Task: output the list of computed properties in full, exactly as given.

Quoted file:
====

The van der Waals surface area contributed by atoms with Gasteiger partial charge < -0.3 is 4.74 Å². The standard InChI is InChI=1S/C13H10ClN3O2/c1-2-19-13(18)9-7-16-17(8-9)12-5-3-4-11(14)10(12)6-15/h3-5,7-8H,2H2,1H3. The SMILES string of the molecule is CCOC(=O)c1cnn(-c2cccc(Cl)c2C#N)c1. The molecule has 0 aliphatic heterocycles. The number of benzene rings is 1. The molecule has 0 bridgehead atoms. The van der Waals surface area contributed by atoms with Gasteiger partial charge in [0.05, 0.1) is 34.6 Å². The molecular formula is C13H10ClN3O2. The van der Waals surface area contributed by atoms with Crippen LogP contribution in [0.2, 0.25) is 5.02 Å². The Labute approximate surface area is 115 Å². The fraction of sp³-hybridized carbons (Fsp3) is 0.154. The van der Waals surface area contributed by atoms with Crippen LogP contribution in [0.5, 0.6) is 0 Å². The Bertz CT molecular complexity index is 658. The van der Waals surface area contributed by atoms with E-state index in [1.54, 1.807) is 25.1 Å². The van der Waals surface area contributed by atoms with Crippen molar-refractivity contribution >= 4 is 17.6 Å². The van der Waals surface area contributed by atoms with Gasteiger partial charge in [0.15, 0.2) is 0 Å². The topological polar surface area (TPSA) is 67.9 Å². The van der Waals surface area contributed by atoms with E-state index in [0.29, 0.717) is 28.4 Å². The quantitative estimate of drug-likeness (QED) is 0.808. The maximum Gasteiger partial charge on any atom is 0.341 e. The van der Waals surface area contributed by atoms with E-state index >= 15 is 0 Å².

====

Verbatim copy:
The van der Waals surface area contributed by atoms with Gasteiger partial charge < -0.3 is 4.74 Å². The standard InChI is InChI=1S/C13H10ClN3O2/c1-2-19-13(18)9-7-16-17(8-9)12-5-3-4-11(14)10(12)6-15/h3-5,7-8H,2H2,1H3. The SMILES string of the molecule is CCOC(=O)c1cnn(-c2cccc(Cl)c2C#N)c1. The molecule has 0 aliphatic heterocycles. The number of benzene rings is 1. The molecule has 0 bridgehead atoms. The van der Waals surface area contributed by atoms with Gasteiger partial charge in [0.05, 0.1) is 34.6 Å². The molecular formula is C13H10ClN3O2. The van der Waals surface area contributed by atoms with Crippen LogP contribution in [0.2, 0.25) is 5.02 Å². The Labute approximate surface area is 115 Å². The fraction of sp³-hybridized carbons (Fsp3) is 0.154. The van der Waals surface area contributed by atoms with Crippen LogP contribution in [0.5, 0.6) is 0 Å². The Bertz CT molecular complexity index is 658. The van der Waals surface area contributed by atoms with E-state index in [1.54, 1.807) is 25.1 Å². The van der Waals surface area contributed by atoms with Crippen molar-refractivity contribution >= 4 is 17.6 Å². The van der Waals surface area contributed by atoms with Gasteiger partial charge in [0.15, 0.2) is 0 Å². The topological polar surface area (TPSA) is 67.9 Å². The van der Waals surface area contributed by atoms with E-state index in [0.29, 0.717) is 28.4 Å². The quantitative estimate of drug-likeness (QED) is 0.808. The maximum Gasteiger partial charge on any atom is 0.341 e. The van der Waals surface area contributed by atoms with E-state index >= 15 is 0 Å².